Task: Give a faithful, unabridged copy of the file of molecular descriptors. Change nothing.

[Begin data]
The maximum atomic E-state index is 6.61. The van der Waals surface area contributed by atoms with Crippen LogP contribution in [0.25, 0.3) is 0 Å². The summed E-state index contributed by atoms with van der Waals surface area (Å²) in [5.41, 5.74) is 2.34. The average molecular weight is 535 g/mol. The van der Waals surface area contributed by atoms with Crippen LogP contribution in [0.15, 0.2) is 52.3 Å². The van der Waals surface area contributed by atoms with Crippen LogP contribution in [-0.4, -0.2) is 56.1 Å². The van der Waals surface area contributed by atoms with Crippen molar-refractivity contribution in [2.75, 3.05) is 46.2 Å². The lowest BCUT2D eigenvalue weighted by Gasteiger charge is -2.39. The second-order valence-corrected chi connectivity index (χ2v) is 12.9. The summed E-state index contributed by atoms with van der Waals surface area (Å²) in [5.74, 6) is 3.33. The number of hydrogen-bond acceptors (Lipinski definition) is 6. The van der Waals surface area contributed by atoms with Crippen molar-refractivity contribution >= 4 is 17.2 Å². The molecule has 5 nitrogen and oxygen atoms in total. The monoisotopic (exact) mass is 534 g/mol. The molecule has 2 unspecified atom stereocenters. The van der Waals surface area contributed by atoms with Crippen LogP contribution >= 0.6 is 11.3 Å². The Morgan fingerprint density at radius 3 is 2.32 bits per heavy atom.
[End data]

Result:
The maximum atomic E-state index is 6.61. The van der Waals surface area contributed by atoms with Crippen LogP contribution in [0.25, 0.3) is 0 Å². The summed E-state index contributed by atoms with van der Waals surface area (Å²) in [5.41, 5.74) is 2.34. The average molecular weight is 535 g/mol. The van der Waals surface area contributed by atoms with Crippen LogP contribution in [0.15, 0.2) is 52.3 Å². The van der Waals surface area contributed by atoms with Crippen LogP contribution in [-0.4, -0.2) is 56.1 Å². The van der Waals surface area contributed by atoms with Crippen molar-refractivity contribution in [2.75, 3.05) is 46.2 Å². The lowest BCUT2D eigenvalue weighted by Gasteiger charge is -2.39. The second-order valence-corrected chi connectivity index (χ2v) is 12.9. The summed E-state index contributed by atoms with van der Waals surface area (Å²) in [5.74, 6) is 3.33. The number of hydrogen-bond acceptors (Lipinski definition) is 6. The van der Waals surface area contributed by atoms with Crippen molar-refractivity contribution >= 4 is 17.2 Å². The molecule has 5 nitrogen and oxygen atoms in total. The monoisotopic (exact) mass is 534 g/mol. The molecule has 2 unspecified atom stereocenters. The van der Waals surface area contributed by atoms with Crippen LogP contribution >= 0.6 is 11.3 Å². The Morgan fingerprint density at radius 3 is 2.32 bits per heavy atom.